Tuesday, Jul 20 2021
I sometimes shoot film. Always black and white which I develop myself. Once the negatives are in hand I convert them to digital for final processing. The “convert to digital” has meant using a flat bed scanner with various aids to scan the negatives. Once scanned I use my photo editor – curently Capture One – to convert the negative to a positive and apply whatever edits I feel are necessary to make a decent image.
I’ve also used the scanner to convert boxes full of family photo negatives taken between the ’50s and ’90s. I mostly get usable results, but find that the process is quite slow.
An alternative to using a flat bed scanner is to shine a light source through the negative and take a picture of the negative with a DLSR. This can go quite fast given a good light source and a way to hold the negatives flat. You also need either a macro lens or extension tubes to use with a normal lens so you can focus at a distance where the image of the negative fills the viewfinder.
To hold the film flat I recently purchased the Essential Film Holder (EFH) which includes masks for 135 and 120 film, the two sizes I shoot. For a light source I use a Viltrox L116T LED light panel which is almost the perfect size for use with the EFH.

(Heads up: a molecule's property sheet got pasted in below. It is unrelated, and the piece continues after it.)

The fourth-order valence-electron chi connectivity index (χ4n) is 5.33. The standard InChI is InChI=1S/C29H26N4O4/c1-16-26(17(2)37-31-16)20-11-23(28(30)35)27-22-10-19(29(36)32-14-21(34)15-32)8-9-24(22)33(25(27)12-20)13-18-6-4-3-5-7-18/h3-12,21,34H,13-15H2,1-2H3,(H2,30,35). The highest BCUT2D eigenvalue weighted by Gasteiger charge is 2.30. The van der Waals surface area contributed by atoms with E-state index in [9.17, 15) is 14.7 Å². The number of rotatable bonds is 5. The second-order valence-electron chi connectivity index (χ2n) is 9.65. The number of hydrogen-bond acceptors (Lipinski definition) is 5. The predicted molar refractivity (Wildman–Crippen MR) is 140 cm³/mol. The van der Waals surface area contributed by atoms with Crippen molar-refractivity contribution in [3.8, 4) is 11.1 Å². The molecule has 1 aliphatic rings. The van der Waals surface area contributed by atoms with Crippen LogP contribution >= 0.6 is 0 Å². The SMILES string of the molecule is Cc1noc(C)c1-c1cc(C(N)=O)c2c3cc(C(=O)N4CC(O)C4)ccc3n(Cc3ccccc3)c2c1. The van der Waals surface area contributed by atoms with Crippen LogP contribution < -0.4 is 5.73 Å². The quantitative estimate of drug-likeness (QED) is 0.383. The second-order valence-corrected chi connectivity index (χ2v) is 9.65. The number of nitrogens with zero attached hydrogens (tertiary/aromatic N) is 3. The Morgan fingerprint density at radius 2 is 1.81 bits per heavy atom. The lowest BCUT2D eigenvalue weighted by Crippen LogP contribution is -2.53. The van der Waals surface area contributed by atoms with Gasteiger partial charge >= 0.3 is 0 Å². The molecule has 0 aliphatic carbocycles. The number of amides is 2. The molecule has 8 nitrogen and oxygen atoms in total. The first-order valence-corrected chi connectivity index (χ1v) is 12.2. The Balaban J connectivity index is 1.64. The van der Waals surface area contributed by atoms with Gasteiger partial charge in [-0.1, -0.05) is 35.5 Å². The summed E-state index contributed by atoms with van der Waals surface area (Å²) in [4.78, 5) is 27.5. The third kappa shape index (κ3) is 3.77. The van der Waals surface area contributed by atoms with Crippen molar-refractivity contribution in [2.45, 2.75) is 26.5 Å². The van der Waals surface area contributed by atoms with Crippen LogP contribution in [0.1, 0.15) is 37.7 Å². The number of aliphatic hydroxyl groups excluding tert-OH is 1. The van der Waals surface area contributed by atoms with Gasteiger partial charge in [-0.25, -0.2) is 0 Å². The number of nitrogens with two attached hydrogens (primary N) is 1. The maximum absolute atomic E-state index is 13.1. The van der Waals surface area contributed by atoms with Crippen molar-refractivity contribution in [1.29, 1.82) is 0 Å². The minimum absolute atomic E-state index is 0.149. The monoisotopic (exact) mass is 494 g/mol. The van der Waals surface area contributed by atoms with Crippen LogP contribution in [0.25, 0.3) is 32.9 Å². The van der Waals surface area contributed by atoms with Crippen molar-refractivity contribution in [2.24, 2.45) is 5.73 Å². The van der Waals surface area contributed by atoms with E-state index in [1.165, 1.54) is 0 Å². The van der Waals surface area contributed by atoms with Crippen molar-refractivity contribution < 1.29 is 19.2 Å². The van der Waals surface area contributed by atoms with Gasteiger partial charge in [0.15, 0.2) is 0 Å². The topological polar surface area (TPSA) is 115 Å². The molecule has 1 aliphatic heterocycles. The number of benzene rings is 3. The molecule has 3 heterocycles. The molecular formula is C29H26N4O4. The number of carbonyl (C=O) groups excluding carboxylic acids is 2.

I designed and 3D printed a stand to hold the light panel stable on my desk. The panel can move toward the front as I left that end of the stand open to access the light panel power switch and intensity control. A dab of gaffers tape keeps the stand in place.
As noted, the light source is almost the perfect size. It is actually a touch too big. There is a light path around the EFH when it is on the panel. That unwanted light is aimed directly at the camera. I 3D printed a mask to block that light. It also helps keep the EFH centered on the light panel.
This is how it looks set up to scan 135 negatives. The camera is held on a Manfroto magic arm clamped to my desk. I trigger the shutter with a remote so I dont induce camera shake. The shutter is on a 2 second delay, too. Click. Line up the next frame in the holder. Click. Repeat. Blow dust off with a rocket blower as necessary.
It doesn’t take long to digitize a roll of film. Editing takes much longer.